What could possible solutions for this conflict look like?

The actual problem is about people’s access to resources, changing dynamics of land use and increased agricultural production. Agricultural land use increases because of rising demand by a growing population.  Also, people turn to agricultural activities because of possible benefits. Thus, competition for land and other natural resources increases. Besides, we have a problem with property laws in Ghana. Currently, much of the land is owned by the chiefs or the state (we call this “dual land rights regime” a combination of the customary and state land tenure systems). The chiefs sell this land to people who can afford it, which often means to rich Fulani or other cattle owners. Often, farmers feel that they don’t get a fair share of the communal property for their agricultural production. Another solution could be introducing another type of animal herding. In Ghana, cattle are reared through the extensive system where the animals are not fenced. The animals move freely on fields where they can easily destroy people’s crops, possibly leading to conflicts. I had the opportunity to discuss this issue with the Ghanaian Minister of Agriculture, who told me that there is actually no comprehensive law on animal rearing in Ghana. The only law that exists is about restricting animals getting to homes and properties. The Minister says that the state is currently looking at revising the law and passing it on to parliament for approval. What we need is a more comprehensive policy for resolving these conflicts.

Why and when has climate change turned into a problem? How was the situation around 30 or 40 years ago?

When I looked into data sets of rainfall and temperature, I saw that rainfall patterns haven’t really changed over the past 40 years. But, rainfall distribution over the year has changed. In the past, rainfall started in April. Over the past decade, the onset of the rainy season was often delayed and by now it starts in June or July - causing problems for farmers and herders alike. If you ask farmers and herders about their perceptions they will tell you that indeed the climate has changed over the years. According to them, there are a lot of dry spells which reduce the amount of pasture and agriculture activities they are supposed to undertake. Another problem is that the water that is needed for the cattle to drink and for crops is decreasing. Importantly, what is mentioned in the literature is confirmed by the herders when you ask them their reasons for migrating from their countries: the first reason they will give you is because of climate change and the result of it –that there is no water and therefore no pasture in their part of the countries. They say they need to move to Ghana because there is more water and pasture there. The second reason they give is that in Burkina Faso, Nigeria, Niger and Mali there are lots of cattle and therefore the competition for resources is higher. We have a lot of Fulani with cattle, but in Ghana there are still fewer cattle than in the other countries. If you take a look at this issue from the perspective of farmers and herders they concede that climate change is affecting them, which results in conflicts between them. However, my research conducted so far concludes that climate change plays a minor role as a cause of the conflicts. For me, the conflicts between these two groups are caused by a combination of social and political factors such as increased and diversified agricultural production, resource abundance (in the case of Agogo), as well as group dynamics and ethnic and political mobilization.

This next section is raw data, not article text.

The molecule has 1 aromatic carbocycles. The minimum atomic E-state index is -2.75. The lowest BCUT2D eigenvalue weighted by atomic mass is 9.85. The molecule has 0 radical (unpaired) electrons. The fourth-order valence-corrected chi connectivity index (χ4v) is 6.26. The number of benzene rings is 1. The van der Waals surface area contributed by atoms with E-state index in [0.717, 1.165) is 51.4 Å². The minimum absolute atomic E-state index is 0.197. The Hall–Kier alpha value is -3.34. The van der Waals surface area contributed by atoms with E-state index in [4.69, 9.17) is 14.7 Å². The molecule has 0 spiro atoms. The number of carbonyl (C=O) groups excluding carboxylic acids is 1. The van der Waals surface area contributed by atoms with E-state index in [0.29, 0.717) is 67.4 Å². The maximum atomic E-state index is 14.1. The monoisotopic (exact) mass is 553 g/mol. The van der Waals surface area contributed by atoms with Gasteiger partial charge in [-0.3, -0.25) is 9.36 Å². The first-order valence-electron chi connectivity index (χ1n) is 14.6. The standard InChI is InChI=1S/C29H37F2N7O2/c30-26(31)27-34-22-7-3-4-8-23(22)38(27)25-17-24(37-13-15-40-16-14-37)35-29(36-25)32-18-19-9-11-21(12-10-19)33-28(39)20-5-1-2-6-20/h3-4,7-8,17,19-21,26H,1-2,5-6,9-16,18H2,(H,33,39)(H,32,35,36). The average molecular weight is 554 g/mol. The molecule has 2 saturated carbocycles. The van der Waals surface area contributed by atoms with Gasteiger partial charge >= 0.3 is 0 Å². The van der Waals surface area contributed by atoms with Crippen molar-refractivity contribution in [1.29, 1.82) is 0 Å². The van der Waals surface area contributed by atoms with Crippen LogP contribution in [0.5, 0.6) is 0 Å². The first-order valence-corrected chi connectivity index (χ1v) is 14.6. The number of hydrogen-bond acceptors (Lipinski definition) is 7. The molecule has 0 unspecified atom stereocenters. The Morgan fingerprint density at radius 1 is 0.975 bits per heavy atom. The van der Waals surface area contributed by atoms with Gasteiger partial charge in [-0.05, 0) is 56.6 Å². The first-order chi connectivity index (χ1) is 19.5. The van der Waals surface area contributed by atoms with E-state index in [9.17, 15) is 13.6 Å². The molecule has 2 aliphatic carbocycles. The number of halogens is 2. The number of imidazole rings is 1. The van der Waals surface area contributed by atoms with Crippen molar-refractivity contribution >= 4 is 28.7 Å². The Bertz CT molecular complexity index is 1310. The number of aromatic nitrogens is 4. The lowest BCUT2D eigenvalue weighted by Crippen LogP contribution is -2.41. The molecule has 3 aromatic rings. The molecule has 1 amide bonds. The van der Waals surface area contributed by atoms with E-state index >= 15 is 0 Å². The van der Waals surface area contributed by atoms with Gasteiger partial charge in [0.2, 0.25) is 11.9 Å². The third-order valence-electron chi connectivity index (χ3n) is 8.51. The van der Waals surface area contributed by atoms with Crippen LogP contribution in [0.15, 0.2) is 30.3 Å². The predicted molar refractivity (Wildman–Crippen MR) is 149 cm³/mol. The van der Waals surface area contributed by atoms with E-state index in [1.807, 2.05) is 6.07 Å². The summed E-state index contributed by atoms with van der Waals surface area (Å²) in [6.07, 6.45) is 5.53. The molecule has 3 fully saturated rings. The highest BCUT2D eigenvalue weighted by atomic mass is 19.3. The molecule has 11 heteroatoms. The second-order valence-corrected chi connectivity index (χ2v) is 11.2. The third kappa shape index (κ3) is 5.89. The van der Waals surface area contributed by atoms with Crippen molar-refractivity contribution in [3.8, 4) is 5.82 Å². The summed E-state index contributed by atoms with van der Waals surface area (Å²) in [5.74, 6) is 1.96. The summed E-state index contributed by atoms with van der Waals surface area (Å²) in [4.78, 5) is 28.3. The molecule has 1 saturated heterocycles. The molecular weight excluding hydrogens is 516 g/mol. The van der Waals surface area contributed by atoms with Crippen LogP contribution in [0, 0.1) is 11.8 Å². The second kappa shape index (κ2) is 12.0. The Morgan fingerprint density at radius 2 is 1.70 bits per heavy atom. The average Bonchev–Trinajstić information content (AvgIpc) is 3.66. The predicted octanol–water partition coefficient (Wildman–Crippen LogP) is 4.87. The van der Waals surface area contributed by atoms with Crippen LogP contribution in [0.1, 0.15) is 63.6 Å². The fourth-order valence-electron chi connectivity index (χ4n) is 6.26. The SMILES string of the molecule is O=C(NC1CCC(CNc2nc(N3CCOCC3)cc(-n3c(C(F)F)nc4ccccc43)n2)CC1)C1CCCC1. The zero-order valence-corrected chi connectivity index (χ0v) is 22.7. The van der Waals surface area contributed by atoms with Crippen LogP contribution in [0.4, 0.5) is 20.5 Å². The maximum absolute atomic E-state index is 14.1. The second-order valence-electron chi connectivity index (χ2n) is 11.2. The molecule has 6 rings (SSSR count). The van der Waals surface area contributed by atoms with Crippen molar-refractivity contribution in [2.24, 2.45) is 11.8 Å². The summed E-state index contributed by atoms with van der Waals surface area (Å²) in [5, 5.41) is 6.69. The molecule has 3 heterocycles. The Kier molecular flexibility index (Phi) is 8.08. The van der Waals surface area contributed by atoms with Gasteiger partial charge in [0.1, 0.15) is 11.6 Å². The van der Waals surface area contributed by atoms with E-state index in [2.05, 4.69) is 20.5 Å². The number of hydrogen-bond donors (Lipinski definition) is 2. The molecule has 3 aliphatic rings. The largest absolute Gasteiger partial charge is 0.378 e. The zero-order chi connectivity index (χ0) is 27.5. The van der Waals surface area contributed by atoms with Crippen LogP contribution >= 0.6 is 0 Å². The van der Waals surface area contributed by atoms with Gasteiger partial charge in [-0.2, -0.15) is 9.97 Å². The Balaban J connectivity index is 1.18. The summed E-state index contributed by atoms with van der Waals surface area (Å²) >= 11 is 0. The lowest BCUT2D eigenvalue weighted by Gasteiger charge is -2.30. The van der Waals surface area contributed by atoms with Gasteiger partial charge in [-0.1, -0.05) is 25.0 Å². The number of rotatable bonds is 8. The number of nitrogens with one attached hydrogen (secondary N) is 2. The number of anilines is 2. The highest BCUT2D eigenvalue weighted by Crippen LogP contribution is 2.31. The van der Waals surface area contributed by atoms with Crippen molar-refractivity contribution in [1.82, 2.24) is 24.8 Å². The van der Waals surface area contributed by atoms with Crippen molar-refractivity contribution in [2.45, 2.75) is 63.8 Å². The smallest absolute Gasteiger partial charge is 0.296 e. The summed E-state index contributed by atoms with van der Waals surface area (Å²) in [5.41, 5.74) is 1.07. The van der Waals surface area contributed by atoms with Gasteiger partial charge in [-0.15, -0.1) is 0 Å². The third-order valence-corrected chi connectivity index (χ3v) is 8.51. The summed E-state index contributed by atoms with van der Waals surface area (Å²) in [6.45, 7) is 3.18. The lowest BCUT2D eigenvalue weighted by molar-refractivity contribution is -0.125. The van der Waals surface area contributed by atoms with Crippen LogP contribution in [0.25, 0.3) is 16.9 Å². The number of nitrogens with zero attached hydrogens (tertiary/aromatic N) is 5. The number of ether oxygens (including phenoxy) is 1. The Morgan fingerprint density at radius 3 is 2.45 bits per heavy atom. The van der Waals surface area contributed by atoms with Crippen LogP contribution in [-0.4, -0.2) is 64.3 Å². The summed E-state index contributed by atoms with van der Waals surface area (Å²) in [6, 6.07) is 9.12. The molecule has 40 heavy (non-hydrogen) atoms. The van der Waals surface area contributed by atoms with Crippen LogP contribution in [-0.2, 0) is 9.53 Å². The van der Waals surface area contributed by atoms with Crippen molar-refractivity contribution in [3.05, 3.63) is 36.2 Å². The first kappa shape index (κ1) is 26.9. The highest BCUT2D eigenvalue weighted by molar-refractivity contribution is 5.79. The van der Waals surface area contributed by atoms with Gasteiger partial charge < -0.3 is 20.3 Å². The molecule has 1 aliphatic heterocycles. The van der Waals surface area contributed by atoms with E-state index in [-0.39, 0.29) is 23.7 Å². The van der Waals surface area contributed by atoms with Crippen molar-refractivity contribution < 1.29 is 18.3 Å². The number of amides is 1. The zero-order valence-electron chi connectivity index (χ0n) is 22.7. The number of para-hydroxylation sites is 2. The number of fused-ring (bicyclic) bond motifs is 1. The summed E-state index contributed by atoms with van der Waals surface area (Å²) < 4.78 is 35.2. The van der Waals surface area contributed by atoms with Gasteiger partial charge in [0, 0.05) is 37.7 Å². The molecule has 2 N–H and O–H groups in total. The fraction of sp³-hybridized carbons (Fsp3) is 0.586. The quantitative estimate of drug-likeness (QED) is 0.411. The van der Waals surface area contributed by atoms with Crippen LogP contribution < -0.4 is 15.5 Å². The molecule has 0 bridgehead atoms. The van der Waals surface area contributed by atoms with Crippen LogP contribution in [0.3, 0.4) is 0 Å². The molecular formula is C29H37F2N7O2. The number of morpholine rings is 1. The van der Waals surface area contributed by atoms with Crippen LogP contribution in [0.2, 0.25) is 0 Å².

Mr. Kaderi, thank you for this interview.

The interview was conducted by Katharina Zinn and Sebastian Eckert.

Mr. Bukari's research is funded by the German Federal Ministry for Economic Cooperation and Development (BMZ) via the German Exchange Service (DAAD).

See photos of Kaderi's field research in Ghana in ZEF's photo gallery.

 

Contact

Kaderi Noagah Bukari

Dr. Kaderi Noagah Bukari

Phone.:
+49-228-73-